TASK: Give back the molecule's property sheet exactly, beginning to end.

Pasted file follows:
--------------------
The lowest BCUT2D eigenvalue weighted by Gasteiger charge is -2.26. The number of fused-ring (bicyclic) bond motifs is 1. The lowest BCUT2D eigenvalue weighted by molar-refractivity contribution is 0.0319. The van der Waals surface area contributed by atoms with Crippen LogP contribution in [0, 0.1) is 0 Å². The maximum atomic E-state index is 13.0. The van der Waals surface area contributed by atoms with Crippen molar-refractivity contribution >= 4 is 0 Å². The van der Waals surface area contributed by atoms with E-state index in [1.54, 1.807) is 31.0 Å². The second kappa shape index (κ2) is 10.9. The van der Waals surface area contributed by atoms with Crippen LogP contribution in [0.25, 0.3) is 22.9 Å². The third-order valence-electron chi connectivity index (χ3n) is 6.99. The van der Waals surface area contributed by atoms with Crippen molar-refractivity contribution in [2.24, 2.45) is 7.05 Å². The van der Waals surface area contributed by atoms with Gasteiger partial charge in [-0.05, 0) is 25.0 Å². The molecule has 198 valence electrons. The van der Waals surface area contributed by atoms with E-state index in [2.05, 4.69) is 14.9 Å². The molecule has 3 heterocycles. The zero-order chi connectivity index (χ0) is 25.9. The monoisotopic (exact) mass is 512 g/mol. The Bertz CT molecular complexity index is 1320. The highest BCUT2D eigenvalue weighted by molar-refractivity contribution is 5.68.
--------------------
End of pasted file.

The lowest BCUT2D eigenvalue weighted by Gasteiger charge is -2.26. The number of fused-ring (bicyclic) bond motifs is 1. The lowest BCUT2D eigenvalue weighted by molar-refractivity contribution is 0.0319. The van der Waals surface area contributed by atoms with Crippen LogP contribution in [0, 0.1) is 0 Å². The maximum atomic E-state index is 13.0. The van der Waals surface area contributed by atoms with Crippen molar-refractivity contribution >= 4 is 0 Å². The van der Waals surface area contributed by atoms with E-state index in [1.54, 1.807) is 31.0 Å². The second kappa shape index (κ2) is 10.9. The van der Waals surface area contributed by atoms with Crippen LogP contribution in [0.25, 0.3) is 22.9 Å². The third-order valence-electron chi connectivity index (χ3n) is 6.99. The van der Waals surface area contributed by atoms with Crippen molar-refractivity contribution in [2.24, 2.45) is 7.05 Å². The van der Waals surface area contributed by atoms with Gasteiger partial charge in [-0.05, 0) is 25.0 Å². The molecule has 198 valence electrons. The van der Waals surface area contributed by atoms with E-state index in [2.05, 4.69) is 14.9 Å². The molecule has 3 heterocycles. The zero-order chi connectivity index (χ0) is 25.9. The monoisotopic (exact) mass is 512 g/mol. The Bertz CT molecular complexity index is 1320. The highest BCUT2D eigenvalue weighted by molar-refractivity contribution is 5.68.